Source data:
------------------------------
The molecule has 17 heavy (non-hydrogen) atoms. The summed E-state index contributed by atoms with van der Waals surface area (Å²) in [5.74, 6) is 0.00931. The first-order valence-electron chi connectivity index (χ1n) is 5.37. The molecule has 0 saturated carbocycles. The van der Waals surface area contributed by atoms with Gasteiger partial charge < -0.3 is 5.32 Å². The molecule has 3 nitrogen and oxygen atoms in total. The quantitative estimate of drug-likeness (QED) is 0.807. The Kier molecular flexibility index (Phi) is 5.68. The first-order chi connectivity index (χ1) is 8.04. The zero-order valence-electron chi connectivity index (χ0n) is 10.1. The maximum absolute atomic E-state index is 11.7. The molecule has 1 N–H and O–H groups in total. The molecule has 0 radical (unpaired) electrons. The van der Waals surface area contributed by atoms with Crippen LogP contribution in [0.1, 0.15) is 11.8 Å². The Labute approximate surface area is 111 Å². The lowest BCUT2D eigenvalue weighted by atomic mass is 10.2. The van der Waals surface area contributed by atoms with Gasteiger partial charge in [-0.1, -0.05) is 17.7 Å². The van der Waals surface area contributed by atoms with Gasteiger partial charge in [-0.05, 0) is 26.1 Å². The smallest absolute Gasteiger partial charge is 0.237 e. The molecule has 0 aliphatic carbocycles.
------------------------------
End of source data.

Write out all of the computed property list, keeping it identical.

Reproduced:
The molecule has 17 heavy (non-hydrogen) atoms. The summed E-state index contributed by atoms with van der Waals surface area (Å²) in [5.74, 6) is 0.00931. The first-order valence-electron chi connectivity index (χ1n) is 5.37. The molecule has 0 saturated carbocycles. The van der Waals surface area contributed by atoms with Gasteiger partial charge < -0.3 is 5.32 Å². The molecule has 3 nitrogen and oxygen atoms in total. The quantitative estimate of drug-likeness (QED) is 0.807. The Kier molecular flexibility index (Phi) is 5.68. The first-order chi connectivity index (χ1) is 8.04. The zero-order valence-electron chi connectivity index (χ0n) is 10.1. The maximum absolute atomic E-state index is 11.7. The molecule has 1 N–H and O–H groups in total. The molecule has 0 radical (unpaired) electrons. The van der Waals surface area contributed by atoms with Crippen LogP contribution in [0.1, 0.15) is 11.8 Å². The Labute approximate surface area is 111 Å². The lowest BCUT2D eigenvalue weighted by atomic mass is 10.2. The van der Waals surface area contributed by atoms with Gasteiger partial charge in [-0.1, -0.05) is 17.7 Å². The van der Waals surface area contributed by atoms with Gasteiger partial charge in [-0.05, 0) is 26.1 Å². The smallest absolute Gasteiger partial charge is 0.237 e. The molecule has 0 aliphatic carbocycles.